"The scene starts between Gary Oldman [as James Gordon] and Heath with the lights out, and [director of photography] Wally Pfister literally just lit the scene with the desk lamp, the table lamp, and nothing else. And then when the lights come on, Batman is revealed, and the rest of the scene plays out with a massive overexposure. He overexposed like five stops, I want to say, and then printed it down to bring some of the color back in. But it’s this incredibly intense overhead light which let us move in any direction. We had a handheld camera and shot however we wanted, be very spontaneous.
For me creatively, that had been about inverting the expectation. We’ve all seen so many of these dark movie interrogation scenes where somebody is being given the third degree. We just wanted to completely flip that on its head. And have the bright, harsh, bleak light sort show you the Joker’s make-up and its decay. The Batsuit was redesigned for this film. And unlike the suit that we had in Batman Begins, it’s capable of really being shown in incredible detail and still hold up to that kind of scrutiny under that bright light. The suit looked much more real and more like a functional thing this time. The whole scene was about showing something real and brutal and getting this real harshness.”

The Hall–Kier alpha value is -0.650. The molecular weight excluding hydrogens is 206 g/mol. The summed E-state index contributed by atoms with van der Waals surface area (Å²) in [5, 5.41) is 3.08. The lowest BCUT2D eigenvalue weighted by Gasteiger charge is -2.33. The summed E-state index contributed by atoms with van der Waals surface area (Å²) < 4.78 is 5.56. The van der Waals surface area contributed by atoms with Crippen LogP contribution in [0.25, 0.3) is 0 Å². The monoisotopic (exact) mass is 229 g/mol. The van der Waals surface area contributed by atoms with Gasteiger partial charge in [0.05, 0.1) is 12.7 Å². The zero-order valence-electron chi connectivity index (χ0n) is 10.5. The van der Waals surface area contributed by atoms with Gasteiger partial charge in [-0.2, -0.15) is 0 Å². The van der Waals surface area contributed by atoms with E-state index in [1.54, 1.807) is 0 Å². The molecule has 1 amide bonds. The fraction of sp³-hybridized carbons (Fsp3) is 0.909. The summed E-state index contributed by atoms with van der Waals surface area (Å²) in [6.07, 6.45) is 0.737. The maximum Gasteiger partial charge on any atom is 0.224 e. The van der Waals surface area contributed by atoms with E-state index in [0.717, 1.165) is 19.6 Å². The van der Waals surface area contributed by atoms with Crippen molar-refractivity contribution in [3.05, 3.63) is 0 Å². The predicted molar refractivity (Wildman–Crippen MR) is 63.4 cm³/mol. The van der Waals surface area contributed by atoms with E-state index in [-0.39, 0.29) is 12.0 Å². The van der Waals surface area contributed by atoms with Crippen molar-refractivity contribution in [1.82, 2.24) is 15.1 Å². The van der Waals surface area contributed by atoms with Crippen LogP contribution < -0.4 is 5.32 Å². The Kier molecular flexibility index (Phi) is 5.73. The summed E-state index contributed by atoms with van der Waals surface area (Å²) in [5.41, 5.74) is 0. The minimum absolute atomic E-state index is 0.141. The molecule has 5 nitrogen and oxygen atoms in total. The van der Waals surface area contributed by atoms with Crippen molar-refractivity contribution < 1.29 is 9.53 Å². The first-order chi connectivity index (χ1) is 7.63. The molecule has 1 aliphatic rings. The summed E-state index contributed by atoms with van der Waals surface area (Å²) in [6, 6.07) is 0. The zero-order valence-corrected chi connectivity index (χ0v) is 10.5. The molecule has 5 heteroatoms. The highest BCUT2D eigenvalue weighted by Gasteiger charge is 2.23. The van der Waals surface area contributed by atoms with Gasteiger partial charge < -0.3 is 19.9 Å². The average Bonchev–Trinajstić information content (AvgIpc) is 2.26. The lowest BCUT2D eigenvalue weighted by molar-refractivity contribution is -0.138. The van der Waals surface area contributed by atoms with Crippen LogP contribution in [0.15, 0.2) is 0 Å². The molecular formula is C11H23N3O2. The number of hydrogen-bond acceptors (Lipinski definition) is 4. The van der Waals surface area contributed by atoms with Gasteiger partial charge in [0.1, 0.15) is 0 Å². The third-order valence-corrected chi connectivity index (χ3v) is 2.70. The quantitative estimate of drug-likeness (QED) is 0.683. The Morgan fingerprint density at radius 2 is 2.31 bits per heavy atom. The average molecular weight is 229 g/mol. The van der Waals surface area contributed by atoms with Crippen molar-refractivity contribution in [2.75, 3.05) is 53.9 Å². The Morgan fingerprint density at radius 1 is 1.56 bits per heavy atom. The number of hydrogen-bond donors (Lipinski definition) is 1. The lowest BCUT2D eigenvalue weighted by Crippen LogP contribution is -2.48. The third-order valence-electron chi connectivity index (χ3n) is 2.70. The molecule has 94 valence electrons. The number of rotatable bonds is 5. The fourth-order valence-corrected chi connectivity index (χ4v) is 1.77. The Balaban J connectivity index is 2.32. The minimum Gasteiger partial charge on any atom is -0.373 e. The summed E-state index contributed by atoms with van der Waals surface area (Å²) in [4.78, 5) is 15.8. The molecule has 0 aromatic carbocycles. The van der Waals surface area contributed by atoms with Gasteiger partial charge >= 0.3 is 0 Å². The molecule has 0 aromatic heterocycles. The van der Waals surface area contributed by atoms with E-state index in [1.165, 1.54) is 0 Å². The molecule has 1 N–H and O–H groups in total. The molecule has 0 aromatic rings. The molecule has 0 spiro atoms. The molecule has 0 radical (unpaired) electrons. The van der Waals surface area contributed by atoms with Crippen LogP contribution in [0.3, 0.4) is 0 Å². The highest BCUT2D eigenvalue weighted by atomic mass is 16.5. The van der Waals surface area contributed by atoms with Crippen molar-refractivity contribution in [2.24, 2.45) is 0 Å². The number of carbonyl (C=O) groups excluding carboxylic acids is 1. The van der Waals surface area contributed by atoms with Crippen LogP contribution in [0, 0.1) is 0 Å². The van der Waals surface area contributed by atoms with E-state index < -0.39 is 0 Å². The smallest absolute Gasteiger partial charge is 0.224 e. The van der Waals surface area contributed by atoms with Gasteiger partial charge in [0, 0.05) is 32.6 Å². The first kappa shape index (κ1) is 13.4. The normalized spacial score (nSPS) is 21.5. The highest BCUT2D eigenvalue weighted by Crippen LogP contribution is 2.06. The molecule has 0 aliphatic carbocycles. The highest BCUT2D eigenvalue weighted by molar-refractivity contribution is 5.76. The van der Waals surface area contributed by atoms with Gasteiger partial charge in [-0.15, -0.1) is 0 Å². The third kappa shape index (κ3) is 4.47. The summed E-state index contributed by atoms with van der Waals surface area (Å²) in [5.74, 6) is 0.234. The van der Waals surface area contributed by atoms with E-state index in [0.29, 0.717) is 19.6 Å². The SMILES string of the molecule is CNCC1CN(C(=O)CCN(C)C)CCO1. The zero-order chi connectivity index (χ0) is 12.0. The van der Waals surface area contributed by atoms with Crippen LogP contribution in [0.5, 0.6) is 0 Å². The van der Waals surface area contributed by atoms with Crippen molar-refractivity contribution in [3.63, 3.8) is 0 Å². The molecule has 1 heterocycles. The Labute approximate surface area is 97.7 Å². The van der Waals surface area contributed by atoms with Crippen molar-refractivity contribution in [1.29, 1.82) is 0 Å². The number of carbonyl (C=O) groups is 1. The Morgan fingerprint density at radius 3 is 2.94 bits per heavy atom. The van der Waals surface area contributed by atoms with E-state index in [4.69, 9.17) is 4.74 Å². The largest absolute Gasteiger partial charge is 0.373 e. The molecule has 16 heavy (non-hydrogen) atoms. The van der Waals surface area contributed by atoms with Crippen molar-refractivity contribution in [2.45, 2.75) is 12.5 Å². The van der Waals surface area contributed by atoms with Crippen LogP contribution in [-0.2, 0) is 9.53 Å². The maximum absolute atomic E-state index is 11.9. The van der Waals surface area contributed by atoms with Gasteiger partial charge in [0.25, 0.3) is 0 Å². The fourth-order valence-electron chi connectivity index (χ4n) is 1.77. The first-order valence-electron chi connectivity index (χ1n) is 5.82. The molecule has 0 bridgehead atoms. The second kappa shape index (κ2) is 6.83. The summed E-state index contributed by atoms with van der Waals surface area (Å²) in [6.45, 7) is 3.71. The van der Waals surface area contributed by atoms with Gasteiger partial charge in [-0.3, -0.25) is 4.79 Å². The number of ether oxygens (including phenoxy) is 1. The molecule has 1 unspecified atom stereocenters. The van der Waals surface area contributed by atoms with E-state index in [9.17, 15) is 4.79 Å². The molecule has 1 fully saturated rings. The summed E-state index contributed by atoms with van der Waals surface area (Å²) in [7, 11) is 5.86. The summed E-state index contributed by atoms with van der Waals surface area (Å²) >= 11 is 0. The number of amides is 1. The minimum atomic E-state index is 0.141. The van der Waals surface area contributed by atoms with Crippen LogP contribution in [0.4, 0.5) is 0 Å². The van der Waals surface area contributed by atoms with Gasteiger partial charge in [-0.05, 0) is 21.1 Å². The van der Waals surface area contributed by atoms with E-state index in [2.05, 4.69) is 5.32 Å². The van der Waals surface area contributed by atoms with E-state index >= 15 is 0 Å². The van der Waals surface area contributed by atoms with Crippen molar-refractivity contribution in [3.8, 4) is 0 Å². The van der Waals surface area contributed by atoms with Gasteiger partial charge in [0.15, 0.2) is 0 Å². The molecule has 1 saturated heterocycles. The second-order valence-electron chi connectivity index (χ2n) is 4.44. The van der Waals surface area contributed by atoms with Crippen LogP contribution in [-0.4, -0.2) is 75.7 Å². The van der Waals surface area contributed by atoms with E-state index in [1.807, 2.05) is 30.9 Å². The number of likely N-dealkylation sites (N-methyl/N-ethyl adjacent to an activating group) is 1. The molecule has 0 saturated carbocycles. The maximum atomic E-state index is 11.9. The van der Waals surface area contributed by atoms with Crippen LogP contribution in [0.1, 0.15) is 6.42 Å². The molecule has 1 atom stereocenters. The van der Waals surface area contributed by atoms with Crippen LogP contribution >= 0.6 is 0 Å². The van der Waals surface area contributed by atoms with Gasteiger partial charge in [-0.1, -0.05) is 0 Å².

—Christopher Nolan on the interrogation scene in The Dark Knight.